It also means that history needs to be reexamined and possibly rewritten!
A Short Drive to a Great Mystery
On a low-traffic day, it only takes about 3 ½ hours to reach Meadowcroft Rockshelter and Historic Village (see on map HERE). Much of the drive is on Interstate 70. Then, in Wheeling, you follow West Virginia Route 2 north along the Ohio River before cutting east to reach the historic site, which is located just across the border in Pennsylvania. With the exception of passing through Columbus, it is a pleasant drive with good scenery.
Open May through October, the Meadowcroft Rockshelter is operated by the Senator John Heinz History Center in Pittsburgh, in association with the Smithsonian Institution, and located in a remote, forested part of the state.
At the visitor center, where a $15 ticket can be purchased, guests can get acquainted with the story of Meadowcroft and then visit several historic villages and outdoor exhibits located nearby.
The villages offer living history activities and demonstrations throughout the season. There’s a blacksmith shop, an Indian village, a trading post, a covered bridge, the Miller Museum and a series of walking trails that connects all of this and more.
The rock shelter, which had a roof built over it in 2007, is located nearby in a hilly, wooded area that sits above Cross Creek, a tributary of the Ohio River. The shelter, and the valley it lies in, was carved out of the Pennsylvania sandstone that covers much of this region between 70,000 and 30,000 years ago.
As my guide, Lloyd Black (pictured below), pointed out during my visit in 2021, the rock shelter is located in an ideal place. It never floods in the shelter, it’s high and dry, it’s large and well-ventilated, and the creek is an excellent source of fresh water. It also faces south, which means it keeps warmer than shelters that face other directions. People didn’t live here year-round, but instead stayed for several days or weeks at a time while hunting and foraging in the area. How far and wide these people lived and where they went when not at the rock shelter is not known.
At one time—around 20,000 years ago—the shelter was much larger. However, the reason it is now smaller is also the reason it is so valuable to archaeologists and for establishing a timeline for the earliest people in the Americas.
Black explains that because the rock on the top of the shelter is made from sandstone, little flakes continually fall down to the floor of the shelter. In fact, you can hear this happening during any visit. It’s always happening. One after another, over thousands of years, people came to this cave, cooked and hunted, and then left. What they left behind was then covered by these pieces of sandstone, generation after generation, and buried like time capsules.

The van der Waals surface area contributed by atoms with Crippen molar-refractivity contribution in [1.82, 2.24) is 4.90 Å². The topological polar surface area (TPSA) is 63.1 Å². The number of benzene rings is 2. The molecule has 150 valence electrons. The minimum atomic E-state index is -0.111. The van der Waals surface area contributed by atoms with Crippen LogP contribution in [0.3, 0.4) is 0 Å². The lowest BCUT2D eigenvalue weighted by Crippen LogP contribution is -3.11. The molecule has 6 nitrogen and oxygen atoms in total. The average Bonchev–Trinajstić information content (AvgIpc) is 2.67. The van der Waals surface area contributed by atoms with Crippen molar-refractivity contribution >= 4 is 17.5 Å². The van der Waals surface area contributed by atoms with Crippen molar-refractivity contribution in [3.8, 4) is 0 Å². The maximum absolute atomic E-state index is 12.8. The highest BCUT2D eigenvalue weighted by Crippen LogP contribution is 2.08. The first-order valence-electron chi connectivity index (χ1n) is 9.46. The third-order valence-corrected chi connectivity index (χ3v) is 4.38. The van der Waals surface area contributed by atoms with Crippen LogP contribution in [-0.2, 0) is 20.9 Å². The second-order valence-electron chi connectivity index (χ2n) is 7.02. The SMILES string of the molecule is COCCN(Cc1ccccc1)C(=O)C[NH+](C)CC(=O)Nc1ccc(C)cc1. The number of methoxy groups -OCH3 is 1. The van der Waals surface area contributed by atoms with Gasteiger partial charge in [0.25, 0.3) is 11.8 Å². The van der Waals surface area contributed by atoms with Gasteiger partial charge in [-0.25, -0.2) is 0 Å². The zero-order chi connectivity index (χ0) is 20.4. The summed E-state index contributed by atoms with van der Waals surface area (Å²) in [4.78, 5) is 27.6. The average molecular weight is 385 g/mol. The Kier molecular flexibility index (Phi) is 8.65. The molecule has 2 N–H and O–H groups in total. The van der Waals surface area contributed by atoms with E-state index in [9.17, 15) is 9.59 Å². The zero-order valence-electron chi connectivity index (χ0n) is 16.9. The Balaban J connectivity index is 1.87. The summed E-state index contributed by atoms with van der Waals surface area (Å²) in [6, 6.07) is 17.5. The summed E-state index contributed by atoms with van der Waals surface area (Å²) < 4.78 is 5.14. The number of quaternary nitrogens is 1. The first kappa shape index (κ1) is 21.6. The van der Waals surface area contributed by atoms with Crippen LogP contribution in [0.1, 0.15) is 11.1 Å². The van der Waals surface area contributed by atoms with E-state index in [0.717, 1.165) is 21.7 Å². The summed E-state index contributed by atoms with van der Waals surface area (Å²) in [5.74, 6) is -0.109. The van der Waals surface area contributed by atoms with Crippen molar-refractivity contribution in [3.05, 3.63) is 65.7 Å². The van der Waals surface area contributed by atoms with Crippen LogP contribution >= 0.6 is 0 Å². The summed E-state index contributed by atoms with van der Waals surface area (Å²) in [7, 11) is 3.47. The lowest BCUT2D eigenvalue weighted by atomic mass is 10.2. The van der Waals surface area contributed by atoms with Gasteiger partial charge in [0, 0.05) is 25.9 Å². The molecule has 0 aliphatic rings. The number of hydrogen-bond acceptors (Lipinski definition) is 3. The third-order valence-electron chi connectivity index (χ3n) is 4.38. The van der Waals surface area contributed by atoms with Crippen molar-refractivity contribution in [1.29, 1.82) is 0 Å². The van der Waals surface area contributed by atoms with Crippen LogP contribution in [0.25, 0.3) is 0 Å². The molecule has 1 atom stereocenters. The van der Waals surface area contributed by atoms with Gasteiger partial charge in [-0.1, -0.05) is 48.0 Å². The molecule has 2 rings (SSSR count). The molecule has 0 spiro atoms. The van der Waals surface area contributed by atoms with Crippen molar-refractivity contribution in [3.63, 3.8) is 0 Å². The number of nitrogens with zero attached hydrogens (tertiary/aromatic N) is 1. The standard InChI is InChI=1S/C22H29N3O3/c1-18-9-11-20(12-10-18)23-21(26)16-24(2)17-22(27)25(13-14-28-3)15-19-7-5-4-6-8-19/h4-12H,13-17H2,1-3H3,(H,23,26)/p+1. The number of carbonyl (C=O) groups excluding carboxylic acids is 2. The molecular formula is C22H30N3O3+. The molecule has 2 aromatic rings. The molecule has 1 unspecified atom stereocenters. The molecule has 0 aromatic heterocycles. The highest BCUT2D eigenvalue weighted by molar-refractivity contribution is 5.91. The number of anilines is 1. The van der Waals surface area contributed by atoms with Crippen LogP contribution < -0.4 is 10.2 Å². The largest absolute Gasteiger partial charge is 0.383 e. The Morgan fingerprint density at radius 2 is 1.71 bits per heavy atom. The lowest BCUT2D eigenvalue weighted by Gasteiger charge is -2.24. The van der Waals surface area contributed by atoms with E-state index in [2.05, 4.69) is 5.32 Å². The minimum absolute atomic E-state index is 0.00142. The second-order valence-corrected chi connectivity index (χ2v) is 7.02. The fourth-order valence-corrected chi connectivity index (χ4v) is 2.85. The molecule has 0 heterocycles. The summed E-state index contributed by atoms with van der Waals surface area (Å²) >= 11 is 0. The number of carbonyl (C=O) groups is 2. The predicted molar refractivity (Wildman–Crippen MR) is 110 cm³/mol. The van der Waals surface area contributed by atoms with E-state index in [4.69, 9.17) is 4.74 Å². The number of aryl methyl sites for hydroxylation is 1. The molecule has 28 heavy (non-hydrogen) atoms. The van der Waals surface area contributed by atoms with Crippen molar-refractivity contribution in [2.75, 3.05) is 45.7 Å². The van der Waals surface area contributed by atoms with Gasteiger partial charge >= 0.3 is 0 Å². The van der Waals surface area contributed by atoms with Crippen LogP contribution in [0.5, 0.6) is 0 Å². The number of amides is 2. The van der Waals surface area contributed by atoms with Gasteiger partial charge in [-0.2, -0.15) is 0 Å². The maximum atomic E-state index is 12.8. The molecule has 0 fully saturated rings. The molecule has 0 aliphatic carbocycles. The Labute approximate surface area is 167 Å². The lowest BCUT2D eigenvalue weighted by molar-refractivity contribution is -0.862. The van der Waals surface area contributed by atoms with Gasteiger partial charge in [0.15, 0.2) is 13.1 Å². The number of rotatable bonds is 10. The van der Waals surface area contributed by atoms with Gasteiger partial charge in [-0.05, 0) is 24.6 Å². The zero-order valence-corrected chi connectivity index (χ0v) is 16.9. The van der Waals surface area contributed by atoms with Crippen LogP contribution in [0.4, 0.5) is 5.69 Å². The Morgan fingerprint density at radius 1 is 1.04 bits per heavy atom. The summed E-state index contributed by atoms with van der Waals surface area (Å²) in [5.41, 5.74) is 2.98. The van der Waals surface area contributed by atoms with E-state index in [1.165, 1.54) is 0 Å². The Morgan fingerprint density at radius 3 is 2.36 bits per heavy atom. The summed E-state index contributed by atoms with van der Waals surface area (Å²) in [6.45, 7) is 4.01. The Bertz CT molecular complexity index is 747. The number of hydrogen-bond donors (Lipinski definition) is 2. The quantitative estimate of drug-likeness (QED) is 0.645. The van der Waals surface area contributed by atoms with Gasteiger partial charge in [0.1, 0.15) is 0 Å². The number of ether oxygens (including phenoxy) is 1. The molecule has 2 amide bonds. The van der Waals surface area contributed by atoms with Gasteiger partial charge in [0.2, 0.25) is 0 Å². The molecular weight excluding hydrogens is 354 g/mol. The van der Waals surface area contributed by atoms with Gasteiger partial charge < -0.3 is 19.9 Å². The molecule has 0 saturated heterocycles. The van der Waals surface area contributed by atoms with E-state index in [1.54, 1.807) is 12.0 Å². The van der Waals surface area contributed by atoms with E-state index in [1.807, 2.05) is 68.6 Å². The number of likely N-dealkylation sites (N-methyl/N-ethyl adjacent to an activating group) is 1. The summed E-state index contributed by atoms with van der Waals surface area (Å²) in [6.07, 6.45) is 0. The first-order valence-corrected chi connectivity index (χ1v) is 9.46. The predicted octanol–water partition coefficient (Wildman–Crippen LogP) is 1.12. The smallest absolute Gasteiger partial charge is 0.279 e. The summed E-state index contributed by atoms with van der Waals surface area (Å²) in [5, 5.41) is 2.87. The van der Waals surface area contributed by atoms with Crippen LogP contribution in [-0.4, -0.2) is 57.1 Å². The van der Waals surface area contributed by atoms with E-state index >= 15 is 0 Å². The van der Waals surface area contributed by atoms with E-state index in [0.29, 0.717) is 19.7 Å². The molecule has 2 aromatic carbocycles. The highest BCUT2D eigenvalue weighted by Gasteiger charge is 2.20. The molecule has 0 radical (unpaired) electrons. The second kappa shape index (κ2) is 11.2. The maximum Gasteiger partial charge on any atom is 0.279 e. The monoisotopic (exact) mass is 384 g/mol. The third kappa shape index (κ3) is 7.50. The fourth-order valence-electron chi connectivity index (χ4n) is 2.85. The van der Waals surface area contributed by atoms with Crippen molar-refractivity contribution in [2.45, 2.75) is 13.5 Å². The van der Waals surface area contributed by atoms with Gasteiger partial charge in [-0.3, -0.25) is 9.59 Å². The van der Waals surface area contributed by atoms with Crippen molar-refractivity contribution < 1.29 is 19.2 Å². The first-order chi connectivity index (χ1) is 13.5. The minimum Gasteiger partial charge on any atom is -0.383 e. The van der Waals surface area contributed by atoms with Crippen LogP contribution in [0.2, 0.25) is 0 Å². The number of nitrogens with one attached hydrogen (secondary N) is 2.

At some time around 13,000-14,000 years ago, a roof collapse in the shelter trapped a “wealth of material,” all of which predates the Clovis culture by thousands of years. This includes 700 pieces of worked stone and at least 50 complete tools.
The collapse, however, did not stop the shelter from being used. Over thousands of more years, Native Americans from the Paleoindian (pre-10,000 B.P.), Archaic (10,000 to 3000 B.P.), Woodland (3000 to 450 B.P.) and Historic Periods (450 B.P. to present), all used the shelter as a seasonal hunting lodge, most often in the fall. It would later be nicknamed the “late-Pleistocene Holiday Inn.”
A Very Popular Place to Hang Out
According to Black, Native Americans left the area of the Meadowcroft Rockshelter during the American Revolution. And, until 1955, no one paid much attention to the old site, with the exception of teenagers who would come to the rock outcrop to have campfires and drink beer.
In was in 1955 that Albert Miller, who now owned the land where the shelter is located, discovered some Native American artifacts in a groundhog burrow near the shelter. Instead of reporting his find to the local news, and risking having the site vandalized, Miller kept it to himself and began looking for someone to do a proper excavation.
It would be another 18 years before Miller found the right person for the job. This turned out to be Youngstown, Ohio native and esteemed archaeologist James Adovasio, who led the first excavations from 1973 through 1979 and continues to monitor the site to this day.
Miller’s secrecy about the site paid off.
Through Miller and Adovasio’s efforts, the site was untouched and able to be excavated using the most careful, well-documented methods to date, including being the first archaeological site to use computers. In fact, it is considered one of the most carefully excavated sites in North America, providing a “unique glimpse” into the lives of Paleoindians. Smithsonian Magazine recently named Meadowcroft one of the “Five Great Places to See Evidence of First Americans.”
Adovasio and a team of young archaeologists (the site would become an important archaeological training school) started their dig in a fire pit that, judging by the empty beer cans discarded nearby, had been used not long ago in the 1970s.